Roses forum: Identification Help??

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Name: Brittany Cameron
McConnells, South Carolina (Zone 8a)
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jjaysgirl13
Jun 7, 2019 2:13 PM CST
I have a tall rose bush at the end of my home that my mother-in-law planted when my husband was a child. He's now 31 yrs old and his mother passed in 2016. I would like to know the name of this plant and if I'm able to take a cutting and plant it elsewhere. Also need to know how far to cut it back when winter comes. My father-in-law used to cut it back yearly but since her passing he hasn't touched it.

I googled types of rose bushes and the flowers that mostly matched mine were dogwood and beach rose.

I brought it up in a previous post but I believe that people have just forgotten about it, which is fine. They believed it was a Dr. Huey. One lady didn't seem to sure about that so she wanted more information.
So I'm posting all the photos again and giving the information that was requested. The only question I couldn't answer was hips, I don't know what that means. If someone can explain that to me I might be able to answer.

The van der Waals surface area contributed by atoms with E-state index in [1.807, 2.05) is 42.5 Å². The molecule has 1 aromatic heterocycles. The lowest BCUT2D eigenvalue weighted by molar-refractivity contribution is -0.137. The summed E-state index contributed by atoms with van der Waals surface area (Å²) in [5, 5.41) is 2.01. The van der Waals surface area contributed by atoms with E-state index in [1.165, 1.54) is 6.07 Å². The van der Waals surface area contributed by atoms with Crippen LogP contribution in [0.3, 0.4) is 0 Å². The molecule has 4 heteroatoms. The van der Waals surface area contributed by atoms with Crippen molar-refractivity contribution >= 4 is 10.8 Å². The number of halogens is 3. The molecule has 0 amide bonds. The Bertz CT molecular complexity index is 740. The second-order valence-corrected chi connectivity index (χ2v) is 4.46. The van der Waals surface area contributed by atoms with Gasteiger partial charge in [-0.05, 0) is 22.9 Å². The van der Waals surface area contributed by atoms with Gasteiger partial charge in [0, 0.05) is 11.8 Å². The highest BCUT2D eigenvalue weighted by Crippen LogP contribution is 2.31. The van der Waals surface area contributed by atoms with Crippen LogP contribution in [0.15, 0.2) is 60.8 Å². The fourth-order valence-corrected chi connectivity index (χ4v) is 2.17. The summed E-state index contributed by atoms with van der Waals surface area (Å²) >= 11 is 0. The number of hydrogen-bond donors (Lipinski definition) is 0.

-It's very tall
-Slight fragrant smell outside but if I bring them inside the smell is much stronger.
- Flower size I'd say ranges from small to medium
-Color is either pink or red
-Blooms in spring & summer (until mid- August)
-Stays pretty green thru out the winter months.
-Also if you place fencing around it the bush seems to somewhat climb, I have to train it tho.
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Name: Porkpal
Richmond, TX
Charter ATP Member I was one of the first 300 contributors to the plant database! Keeper of Poultry Farmer Roses Raises cows
Garden Ideas: Level 2 Celebrating Gardening: 2015 Plant Identifier
porkpal
Jun 7, 2019 4:03 PM CST
If it blooms repeatedly and has a fairly strong fragrance, it is not Dr Huey. Hips are the seed capsules that develop after the blooms are spent. Some roses make large, decorative hips, others don't produce them at all. I hope folks will take notice and find a name for your rose.
Porkpal
Name: Lola
Tasmania
Keeps Sheep Roses Cottage Gardener Garden Photography Birds Farmer
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LolaTasmania
Jun 7, 2019 4:16 PM CST
It does look like Dr Huey. Dr Huey is a rose they use for rootstock. They graft another rose onto it but if the grafted rose dies the rootstock will survive and send out canes from the base as yours has done. Dig down a little and see if the canes are coming out of the plant below the knobby graft. If they are below the graft then it is definitely the rootstock growing. Dr Huey is a lovely rose but can get out of hand if you leave it to it's own devices.